46 AI MAGAZINE
Our approach to reconstructing the velocity fields of
migrating birds detected by WSR-88D radars is a sig-
nificant improvement over previous methods. Our
algorithm will allow us to overcome a fundamental
challenge of analyzing radar data to tap the potential
information about bird migration available from the
continent-scale WSR-88D network. By creating an AI
tool to automate velocity data processing, we can
extract information about bird migration more accu-
rately and at a substantially larger scale than previ-
ously possible, and make advances in our knowledge
of bird movements for science and conservation. Of
particular value is the potential for using this newly
possible understanding of bird migration from our
radar studies as a platform to monitor and assess
ecosystem health. Many species of birds are excellent
bioindicators (Holt and Miller 2011), and quantify-
ing bird migration at regional and continental scales
across 10–20 year intervals provides an invaluable
opportunity to examine patterns of movements rela-
tive to changes in landscape and climate.
Collaborations between computer scientists and
domain scientists in sustainability-related fields can
yield powerful insights and advances in domains of
mutual interest. In our case, uniting radar ornithology with machine-learning research has yielded previously inaccessible and unavailable information about
the behaviors of birds migrating over the northeastern United States. This powerful example can be a
model for scaling up analyses to much larger spatial
and temporal scales. Many different future analyses
will benefit from having a robust quantification of
bird densities and velocities aloft: for example, comparisons among radar stations in different parts of
the United States, comparisons with weather and climate data, and comparisons with species observations from eBird and other sources. Future work will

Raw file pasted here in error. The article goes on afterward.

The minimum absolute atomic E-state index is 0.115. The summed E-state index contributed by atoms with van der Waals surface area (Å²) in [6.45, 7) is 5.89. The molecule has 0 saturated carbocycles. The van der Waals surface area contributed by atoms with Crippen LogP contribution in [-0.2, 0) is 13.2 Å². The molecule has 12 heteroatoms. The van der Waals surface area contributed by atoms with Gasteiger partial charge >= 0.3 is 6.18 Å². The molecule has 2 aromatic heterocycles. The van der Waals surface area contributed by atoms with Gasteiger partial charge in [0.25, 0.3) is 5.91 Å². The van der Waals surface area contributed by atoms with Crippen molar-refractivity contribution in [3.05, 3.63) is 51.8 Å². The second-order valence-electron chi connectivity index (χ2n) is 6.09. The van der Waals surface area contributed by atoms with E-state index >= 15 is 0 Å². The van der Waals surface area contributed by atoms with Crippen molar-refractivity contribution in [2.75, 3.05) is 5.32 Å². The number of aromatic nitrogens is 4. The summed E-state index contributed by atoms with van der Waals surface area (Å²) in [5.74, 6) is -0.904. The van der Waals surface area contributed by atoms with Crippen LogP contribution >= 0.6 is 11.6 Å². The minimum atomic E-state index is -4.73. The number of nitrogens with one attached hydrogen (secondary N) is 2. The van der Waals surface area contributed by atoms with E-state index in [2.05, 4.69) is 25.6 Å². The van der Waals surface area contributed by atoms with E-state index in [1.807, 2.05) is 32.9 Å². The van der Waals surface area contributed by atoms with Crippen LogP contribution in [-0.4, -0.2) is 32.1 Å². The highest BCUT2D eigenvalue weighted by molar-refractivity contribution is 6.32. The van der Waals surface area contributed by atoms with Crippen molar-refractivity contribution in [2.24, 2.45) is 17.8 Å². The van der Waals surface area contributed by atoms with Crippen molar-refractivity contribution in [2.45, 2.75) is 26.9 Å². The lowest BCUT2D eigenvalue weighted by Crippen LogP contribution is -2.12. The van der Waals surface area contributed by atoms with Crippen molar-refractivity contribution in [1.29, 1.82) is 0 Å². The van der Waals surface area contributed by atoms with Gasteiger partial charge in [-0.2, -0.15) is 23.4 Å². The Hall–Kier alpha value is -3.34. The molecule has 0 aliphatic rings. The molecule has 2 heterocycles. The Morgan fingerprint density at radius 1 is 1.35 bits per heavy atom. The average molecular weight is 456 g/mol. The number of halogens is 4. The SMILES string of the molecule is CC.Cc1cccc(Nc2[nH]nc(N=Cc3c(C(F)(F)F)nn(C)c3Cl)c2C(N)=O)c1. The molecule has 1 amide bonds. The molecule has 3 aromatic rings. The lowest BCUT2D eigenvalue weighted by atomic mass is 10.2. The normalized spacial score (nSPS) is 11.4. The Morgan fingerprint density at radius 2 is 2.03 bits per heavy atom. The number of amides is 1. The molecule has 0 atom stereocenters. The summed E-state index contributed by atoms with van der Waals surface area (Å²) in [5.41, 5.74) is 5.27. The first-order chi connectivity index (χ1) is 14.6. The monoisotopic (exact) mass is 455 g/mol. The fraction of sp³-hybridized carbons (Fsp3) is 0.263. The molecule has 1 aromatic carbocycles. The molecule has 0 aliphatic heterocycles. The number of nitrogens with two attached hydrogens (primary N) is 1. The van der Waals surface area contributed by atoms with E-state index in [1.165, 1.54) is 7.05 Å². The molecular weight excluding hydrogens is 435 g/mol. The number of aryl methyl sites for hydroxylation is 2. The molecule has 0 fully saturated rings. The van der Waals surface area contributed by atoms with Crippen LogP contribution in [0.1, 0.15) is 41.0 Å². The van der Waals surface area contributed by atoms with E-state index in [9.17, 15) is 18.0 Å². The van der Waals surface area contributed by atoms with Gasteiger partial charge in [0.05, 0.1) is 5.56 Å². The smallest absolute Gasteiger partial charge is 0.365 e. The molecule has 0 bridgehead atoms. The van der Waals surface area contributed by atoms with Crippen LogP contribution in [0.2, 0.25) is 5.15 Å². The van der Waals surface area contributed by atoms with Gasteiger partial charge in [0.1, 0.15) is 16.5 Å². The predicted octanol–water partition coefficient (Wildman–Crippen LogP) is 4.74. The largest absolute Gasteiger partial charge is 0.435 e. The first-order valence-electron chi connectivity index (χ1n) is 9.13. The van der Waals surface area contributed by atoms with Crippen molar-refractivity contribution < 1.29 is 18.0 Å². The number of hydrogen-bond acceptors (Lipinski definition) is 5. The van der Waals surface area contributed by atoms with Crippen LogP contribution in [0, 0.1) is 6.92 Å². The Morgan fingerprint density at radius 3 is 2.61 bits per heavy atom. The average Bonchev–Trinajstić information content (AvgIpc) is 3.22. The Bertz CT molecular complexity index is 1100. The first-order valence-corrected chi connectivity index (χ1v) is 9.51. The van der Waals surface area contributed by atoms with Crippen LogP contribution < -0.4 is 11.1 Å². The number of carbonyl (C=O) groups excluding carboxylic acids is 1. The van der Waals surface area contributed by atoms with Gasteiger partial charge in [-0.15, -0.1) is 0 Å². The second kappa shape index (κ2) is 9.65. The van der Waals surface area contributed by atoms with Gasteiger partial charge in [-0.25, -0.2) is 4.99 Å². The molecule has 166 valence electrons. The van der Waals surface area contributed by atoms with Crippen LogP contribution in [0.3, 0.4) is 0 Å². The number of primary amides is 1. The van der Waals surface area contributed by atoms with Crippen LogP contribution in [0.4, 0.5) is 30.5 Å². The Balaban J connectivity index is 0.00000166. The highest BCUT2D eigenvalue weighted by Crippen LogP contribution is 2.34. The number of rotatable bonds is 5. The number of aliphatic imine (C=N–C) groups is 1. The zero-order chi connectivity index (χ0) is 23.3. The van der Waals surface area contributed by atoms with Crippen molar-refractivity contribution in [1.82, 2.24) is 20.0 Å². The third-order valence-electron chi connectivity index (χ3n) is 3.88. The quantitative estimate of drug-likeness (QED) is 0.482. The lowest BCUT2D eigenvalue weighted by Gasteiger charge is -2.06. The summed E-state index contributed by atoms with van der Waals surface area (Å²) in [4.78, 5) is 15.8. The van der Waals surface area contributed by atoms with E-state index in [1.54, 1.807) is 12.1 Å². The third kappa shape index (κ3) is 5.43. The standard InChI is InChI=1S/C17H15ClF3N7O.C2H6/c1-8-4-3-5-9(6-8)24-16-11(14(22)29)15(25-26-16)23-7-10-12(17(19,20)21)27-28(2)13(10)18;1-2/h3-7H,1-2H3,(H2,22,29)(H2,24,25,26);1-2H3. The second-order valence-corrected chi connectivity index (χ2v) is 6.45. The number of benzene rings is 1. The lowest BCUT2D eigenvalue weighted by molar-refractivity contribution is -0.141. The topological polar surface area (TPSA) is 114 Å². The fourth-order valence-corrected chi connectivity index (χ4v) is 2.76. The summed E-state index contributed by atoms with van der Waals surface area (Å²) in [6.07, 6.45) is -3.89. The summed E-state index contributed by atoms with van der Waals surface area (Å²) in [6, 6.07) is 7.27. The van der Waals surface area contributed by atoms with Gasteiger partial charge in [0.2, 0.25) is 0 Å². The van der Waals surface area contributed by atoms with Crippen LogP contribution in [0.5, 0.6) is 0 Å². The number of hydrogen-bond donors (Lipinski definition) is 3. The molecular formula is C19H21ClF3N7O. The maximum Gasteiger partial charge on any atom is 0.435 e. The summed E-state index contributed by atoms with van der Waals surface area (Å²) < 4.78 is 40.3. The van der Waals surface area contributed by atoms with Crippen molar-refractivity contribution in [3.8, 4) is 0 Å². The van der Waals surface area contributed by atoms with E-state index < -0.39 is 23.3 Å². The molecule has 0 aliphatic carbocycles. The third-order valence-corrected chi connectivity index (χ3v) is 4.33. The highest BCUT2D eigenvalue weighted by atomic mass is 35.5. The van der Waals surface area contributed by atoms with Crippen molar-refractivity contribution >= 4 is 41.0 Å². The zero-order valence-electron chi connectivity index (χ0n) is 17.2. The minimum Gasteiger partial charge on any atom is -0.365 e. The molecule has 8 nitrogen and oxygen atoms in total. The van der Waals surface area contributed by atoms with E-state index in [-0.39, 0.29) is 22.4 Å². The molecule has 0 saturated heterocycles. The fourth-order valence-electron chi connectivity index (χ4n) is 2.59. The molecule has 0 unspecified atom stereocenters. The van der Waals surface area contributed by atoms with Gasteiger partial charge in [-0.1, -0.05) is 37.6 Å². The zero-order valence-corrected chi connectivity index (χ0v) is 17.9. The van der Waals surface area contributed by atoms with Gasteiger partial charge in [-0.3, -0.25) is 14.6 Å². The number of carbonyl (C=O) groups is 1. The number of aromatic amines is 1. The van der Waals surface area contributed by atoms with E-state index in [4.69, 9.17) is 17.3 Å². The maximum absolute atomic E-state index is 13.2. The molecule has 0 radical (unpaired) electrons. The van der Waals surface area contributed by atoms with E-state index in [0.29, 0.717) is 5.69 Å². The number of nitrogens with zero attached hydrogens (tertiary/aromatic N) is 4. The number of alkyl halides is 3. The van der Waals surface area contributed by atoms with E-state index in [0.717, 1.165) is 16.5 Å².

expand on our existing dataset of 35,000 scans from
12 radar stations operating from 1 August to 30
November in 2010 and 2011 in the northeastern
United States to include the entire continent. Our
approach also highlights additional algorithms necessary to continue the process of exploring this massive dataset. For example, a remaining challenge is to
automate the screening of nonbiological targets and
to perform these analyses in real time. A detailed
understanding of the velocity field is a key first step
toward this goal (Dokter et al. 2011); a complete solution will likely involve other applications of
machine-learning algorithms as well.
This article has described a case study in the AI
techniques underlying automated analysis of bird
migration at large scales using radar data. A fully
automated continent-scale analysis of bird migration
may be game changing in terms of understanding
this global ecological process and protecting the sys-
tem from growing anthropogenic threats. Recent
advances in the new field of computational sustain-
ability have the potential to make this a reality. We
believe it is now possible to study migration at con-
tinent scale by integrating radar data together with
complementary sources of information such as citi-
zen science data from eBird and acoustic monitoring.
Each of these data sources is available at the conti-
nent scale but provides only partial information
about bird migration. The synthesis of these diverse
data sources using novel analysis approaches will
allow us to reconstruct, understand, and forecast
nightly bird migrations at the continental scale.
This work was supported in part by the National Sci-
ence Foundation under Grant No. 1125228 and by
Leon Levy Foundation.
1. We will assume the velocity in the vertical direction is
negligible, though the models can easily be extended to
include this as well.
2. The phase and amplitude are determined by the
unknown velocity parameters u and v.
3. The aliasing operation of a value is mathematically equivalent to the modulus operation in modular arithmetic,
except it follows the convention that the result lies in the
interval [–Vmax, Vmax] instead of [0,2Vmax].
4. When the variance is larger, the appearance of the
wrapped normal density is less like its normal counterpart.
As variance approaches infinity, the distribution approaches a uniform distribution on (–Vmax, Vmax).
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